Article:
Review by Donna Herman
March 7, 2017
As a reviewer, I get a press release giving me the pitch to come see the play. So I get a general idea of what the play is about and who is involved. In the case of All the Fine Boys, the spiel goes like this: “Fourteen-year-old best friends Jenny (Abigail Breslin) and Emily (Isabelle Fuhrman) are hungry for knowledge and experience, and in suburban South Carolina in the late '80s, experience is readily found with older boys. Emily chooses her senior crush from the high school play (Alex Wolff), and Jenny, a man she’s seen at her family’s church (Joe Tippett)… Erica Schmidt’s All the Fine Boys dives…into the complications of sexual awakening and the first painful gasps of adulthood.” Sounds like a John Hughes movie to me, but I’m game.
The play opens with a scene between Jenny and Emily that establishes them as besties. Jenny has lived in town all her life and Emily has only been there for a year. Both are on the hormonal roller coaster ride that has them believing they are adults and ready for everything at one moment and uncertain and afraid of themselves and everyone else the next. Where Jenny is louder and brasher, Emily is more reserved and a little less assured. They are on the outskirts of the cool crowd and in fact, Emily’s house is regularly tp’d overnight. And, simply because she’s developed faster than other girls, the word “slut” has been written in her driveway in shaving cream.
After the first scene, we never see Jenny and Emily together again. The following scenes are all played between each girl and her crush. Jenny and Joseph, the inappropriate 28 year-old nuclear technician she met at a church party of her father’s; and Emily and Adam, the 17 year-old high school senior.
The two girls have the predictable experiences. Emily, who flirts with a “safe” sort of classmate, gets her heart broken. We can see why. Adam, portrayed pitch perfectly by Alex Wolff, is charming and irresistible in a smug, pseudo-intellectual way designed to sweep naïve girls off their feet. Jenny, who goes off with someone even he says is a stranger to her, gets a lot more than just her heart broken. Early in the first scene between Joseph and Jenny, they’re both sitting on opposite ends of his couch and she leans over in what she thinks is a seductive pose and says “I think I know what’s going to happen with us, don’t you?” No crystal ball is necessary here, everyone but Jenny knows what’s going to happen. And it’s not going to be good.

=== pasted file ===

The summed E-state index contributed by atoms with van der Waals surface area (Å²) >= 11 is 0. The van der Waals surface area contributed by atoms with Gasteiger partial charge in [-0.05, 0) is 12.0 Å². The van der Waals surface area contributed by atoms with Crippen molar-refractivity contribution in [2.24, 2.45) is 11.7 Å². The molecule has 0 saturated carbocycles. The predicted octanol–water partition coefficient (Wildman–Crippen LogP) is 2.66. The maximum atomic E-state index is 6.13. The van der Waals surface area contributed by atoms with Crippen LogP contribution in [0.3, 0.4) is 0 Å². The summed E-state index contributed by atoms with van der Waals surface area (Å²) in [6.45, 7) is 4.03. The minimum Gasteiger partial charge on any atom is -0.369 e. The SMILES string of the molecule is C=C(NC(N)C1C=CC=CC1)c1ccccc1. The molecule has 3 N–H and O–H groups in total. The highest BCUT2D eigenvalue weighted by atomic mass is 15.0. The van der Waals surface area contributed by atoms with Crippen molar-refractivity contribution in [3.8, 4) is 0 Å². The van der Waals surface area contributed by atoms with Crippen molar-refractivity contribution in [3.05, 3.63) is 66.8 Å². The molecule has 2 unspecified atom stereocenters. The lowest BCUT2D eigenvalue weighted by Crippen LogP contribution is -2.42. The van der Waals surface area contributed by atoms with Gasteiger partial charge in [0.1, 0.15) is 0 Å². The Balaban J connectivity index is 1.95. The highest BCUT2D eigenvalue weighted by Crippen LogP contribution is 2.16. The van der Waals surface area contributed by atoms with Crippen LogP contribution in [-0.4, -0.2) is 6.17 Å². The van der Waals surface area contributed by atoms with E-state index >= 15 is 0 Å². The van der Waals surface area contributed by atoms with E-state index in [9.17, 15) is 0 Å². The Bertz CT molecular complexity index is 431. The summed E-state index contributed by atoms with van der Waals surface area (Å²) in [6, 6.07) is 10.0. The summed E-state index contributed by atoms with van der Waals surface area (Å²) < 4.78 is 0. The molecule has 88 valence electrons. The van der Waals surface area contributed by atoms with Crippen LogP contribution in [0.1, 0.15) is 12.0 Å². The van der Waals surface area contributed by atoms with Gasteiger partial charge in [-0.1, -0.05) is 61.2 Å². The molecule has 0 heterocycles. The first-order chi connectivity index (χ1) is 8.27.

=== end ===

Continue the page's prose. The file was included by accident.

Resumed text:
Which brings me to the main problem with All the Fine Boys. Why did Erica Schmidt feel compelled to tell this story? It’s not a new one. It’s been told many times before. No new insights into motivation or character on either side. Why set it in the 1980’s as opposed to any other time? There was nothing, except perhaps the lack of cell phones, that made the plot work any better than setting it in the current time. And there were some thin parts in the plot. Don’t get me wrong, it’s not badly written, the characters are fully developed, there’s some humor, there’s some dramatic tension. But in the end, I just couldn’t see the point.
I will say that the performances were excellent. Abigail Breslin, and Isabelle Fuhrman, who I had a hard time buying as young girls in the first scene together, had me convinced by the end. There’s nothing like the presence of a good-looking man to turn a woman into a simpering fool. Sigh. That’s an age-old story. Oft told.
"Starring Abigail Breslin as Jenny, Erica Schmidt’s 'All the Fine Boys' is a not-quite-coming-of-age tale — part romantic comedy, part thriller, with a little bit of an indie-drama vibe."
Ben Brantley for New York Times
"Like the script, acting rarely rings true in a work that can’t pick a point of view — satire, dark comedy, cautionary drama, Lifetime tale? Who knows."
Joe Dziemianowicz for New York Daily News
"While this is hardly virgin territory, there's a stinging authenticity to their awkward interactions that's alternately hilarious and horrifying."
Raven Snook for Time Out New York
"The female leads are unconvincing as adolescents in this shallow, would-be shocking play."
Frank Scheck for Hollywood Reporter
External links to full reviews from popular press...